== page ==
It is a good day today. Writers are publishing, striving, and thriving. I am reading and writing at a break-neck clip (more on the Novel Blog to come shortly) and I had an entire weekend of a contemplative respite from the busy city and feel refreshed and focused on my craft... even when I'm at my soul-sucking day job. Today, three names are circling my brain: Therese Walsh, Stuart Neville, and Michael Chabon.
One of the first writing blogs I read was Writer Unboxed that is run by a gamut of people, but one of the founders of the site is Therese Walsh who's debut novel is out today. The Last Will of Moira Leahy is primarily for women and has been getting awesome reviews. I'm very happy for this new author and everything that she has gone through to get to where she is now. It's a big moment for any author, and one that is getting these kinds of reviews, well, good things are in store for sure! I think why so many people are actively rooting for Ms. Walsh is because yes, she is an author, but she is more than that. Through her site, she has become a friend to so many authors and readers alike. People will go to the book store today to pick up The Last Will because they like her. I don't know too much about the book (and what little I do know, I won't try to explain here) but I have this inkling that after work (around 4:30) I'm going to head to the Barnes and Noble across one of the busiest intersections in Atlanta, march my butt up to the counter and ask for a book who's genre is "Women's Fiction." I don't think that I would have ever picked this book up, no matter HOW much someone tried to goad me into it, because of that outlier of being "Women's Fiction," but for Ms. Walsh, (I'm going to call you Therese) I'll make an exception.
Stuart Neville's breakout novel - The Ghosts of Belfast - landed on U.S. soil a few weeks ago. I'm always interested in books with the connotation of being in the genre of 'horror'. It always seemed to me that I couldn't become scared by a book, but then I started reading some Stephen King and all of a sudden... I understood. I always thought terror to be something more visceral (if not low-brow) with slasher flicks like Saw and The Exorcist, I thought that to be scared by something, you had to see it, but these authors have taught me otherwise. James Ellroy, another very prominent (and very scary) author has already swathed Neville's first foray to the point of hyperbole, saying that it is the best first novel by an author he has ever read. (not verbatim) Really, really excited about this book, and I don't think it could get here fast enough.
Finally, I'm going through a really fun romp through the ever-growing life work of Michael Chabon. I picked up Gentlemen of the Road on my Kindle a few weeks back, and read through it rather quickly. Then I picked up his semi-auto-biography Manhood For Amatuers and I absolutely loved the glimpses into the mind of one of the best writers of prose alive today. Now I'm working my way through The Mysteries of Pittsburgh (Note: the link isn't to a current edition... I bought this one, it's the limited edition. I think I was lucky to find it.) which is another delightful display of prose from anything else I have read by him. I'm only about halfway through the relatively short book, but it is definitely dense enough to warrant a second reading. I found it interesting that he wrote this book so young, and it puts me in one of those "why-not-me?" mentalities. I enjoy these fires clear and unextinguishable passion for the craft that I practice that have been burning for a while now and don't seem to be going away. Michael Chabon has, better than any other author I have read, made me feel like I can do this too. I think it's his utter brilliance that he can make his writing come off with such ease (or, at least, it seems that way on the page) and can make the whole idea of writing so attainable because it almost seems like he is goading the reader, saying "See? Look how easy this is." I know that it's not easy. Even for him, but damn, those long, prophetic, sexy sentences and metaphores seem to flow almost too easily.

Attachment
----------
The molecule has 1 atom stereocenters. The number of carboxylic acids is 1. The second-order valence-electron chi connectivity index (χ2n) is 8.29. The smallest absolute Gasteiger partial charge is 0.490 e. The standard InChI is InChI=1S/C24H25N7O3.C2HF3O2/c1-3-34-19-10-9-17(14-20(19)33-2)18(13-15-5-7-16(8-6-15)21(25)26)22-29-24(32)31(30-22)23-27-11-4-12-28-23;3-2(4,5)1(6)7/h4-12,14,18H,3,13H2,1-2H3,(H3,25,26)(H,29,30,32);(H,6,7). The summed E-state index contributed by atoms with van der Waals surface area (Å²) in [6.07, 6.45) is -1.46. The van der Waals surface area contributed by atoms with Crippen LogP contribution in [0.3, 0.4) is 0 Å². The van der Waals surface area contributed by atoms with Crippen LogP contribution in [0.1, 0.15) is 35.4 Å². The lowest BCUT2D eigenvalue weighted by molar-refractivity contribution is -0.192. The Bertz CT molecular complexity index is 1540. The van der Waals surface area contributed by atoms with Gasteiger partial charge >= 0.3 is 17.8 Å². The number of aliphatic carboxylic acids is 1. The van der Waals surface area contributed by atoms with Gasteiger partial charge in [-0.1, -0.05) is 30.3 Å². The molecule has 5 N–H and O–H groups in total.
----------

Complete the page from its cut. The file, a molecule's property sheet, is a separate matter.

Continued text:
So what is it that these three have to do with eachother? They are all inspirations to me in their own ways. Therese makes me want to write blogs and get my name out there, Stuart makes me want to fight hard and expand my writing horizons and gives me hope, and Chabon is the master of letters that is capable of transporting me to the Pittsburgh of Art Bechenstein. These three have given me joy and prodded at the fires (however futile) of my own writing aspirations. Everyday I write harder and better because of people like this who have, at least to a certain extent "made it." I hope one day someone will mention me in their blog in this same way.